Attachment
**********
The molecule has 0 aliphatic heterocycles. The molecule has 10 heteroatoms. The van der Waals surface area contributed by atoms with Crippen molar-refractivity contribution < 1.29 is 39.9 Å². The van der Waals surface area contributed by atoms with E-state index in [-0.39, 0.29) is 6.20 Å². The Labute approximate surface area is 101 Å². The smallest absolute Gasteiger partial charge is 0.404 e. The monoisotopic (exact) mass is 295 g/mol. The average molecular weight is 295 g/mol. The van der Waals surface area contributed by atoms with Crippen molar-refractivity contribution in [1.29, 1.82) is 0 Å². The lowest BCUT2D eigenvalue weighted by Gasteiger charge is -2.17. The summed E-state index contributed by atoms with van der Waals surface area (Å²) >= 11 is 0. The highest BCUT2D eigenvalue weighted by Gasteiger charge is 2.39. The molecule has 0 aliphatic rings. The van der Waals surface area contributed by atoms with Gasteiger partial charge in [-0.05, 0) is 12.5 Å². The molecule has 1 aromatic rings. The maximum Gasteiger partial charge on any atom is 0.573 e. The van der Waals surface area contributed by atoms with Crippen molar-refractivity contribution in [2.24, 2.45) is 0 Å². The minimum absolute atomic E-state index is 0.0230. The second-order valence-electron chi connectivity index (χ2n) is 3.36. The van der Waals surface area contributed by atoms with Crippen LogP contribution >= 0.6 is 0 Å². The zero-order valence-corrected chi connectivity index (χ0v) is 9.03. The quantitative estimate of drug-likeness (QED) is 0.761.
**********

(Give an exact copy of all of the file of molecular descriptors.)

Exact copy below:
The molecule has 0 aliphatic heterocycles. The molecule has 10 heteroatoms. The van der Waals surface area contributed by atoms with Crippen molar-refractivity contribution < 1.29 is 39.9 Å². The van der Waals surface area contributed by atoms with E-state index in [-0.39, 0.29) is 6.20 Å². The Labute approximate surface area is 101 Å². The smallest absolute Gasteiger partial charge is 0.404 e. The monoisotopic (exact) mass is 295 g/mol. The average molecular weight is 295 g/mol. The van der Waals surface area contributed by atoms with Crippen molar-refractivity contribution in [1.29, 1.82) is 0 Å². The lowest BCUT2D eigenvalue weighted by Gasteiger charge is -2.17. The summed E-state index contributed by atoms with van der Waals surface area (Å²) >= 11 is 0. The highest BCUT2D eigenvalue weighted by Gasteiger charge is 2.39. The molecule has 0 aliphatic rings. The van der Waals surface area contributed by atoms with Gasteiger partial charge in [-0.05, 0) is 12.5 Å². The molecule has 1 aromatic rings. The maximum Gasteiger partial charge on any atom is 0.573 e. The van der Waals surface area contributed by atoms with Crippen molar-refractivity contribution in [2.24, 2.45) is 0 Å². The minimum absolute atomic E-state index is 0.0230. The second-order valence-electron chi connectivity index (χ2n) is 3.36. The van der Waals surface area contributed by atoms with Crippen LogP contribution >= 0.6 is 0 Å². The zero-order valence-corrected chi connectivity index (χ0v) is 9.03. The quantitative estimate of drug-likeness (QED) is 0.761.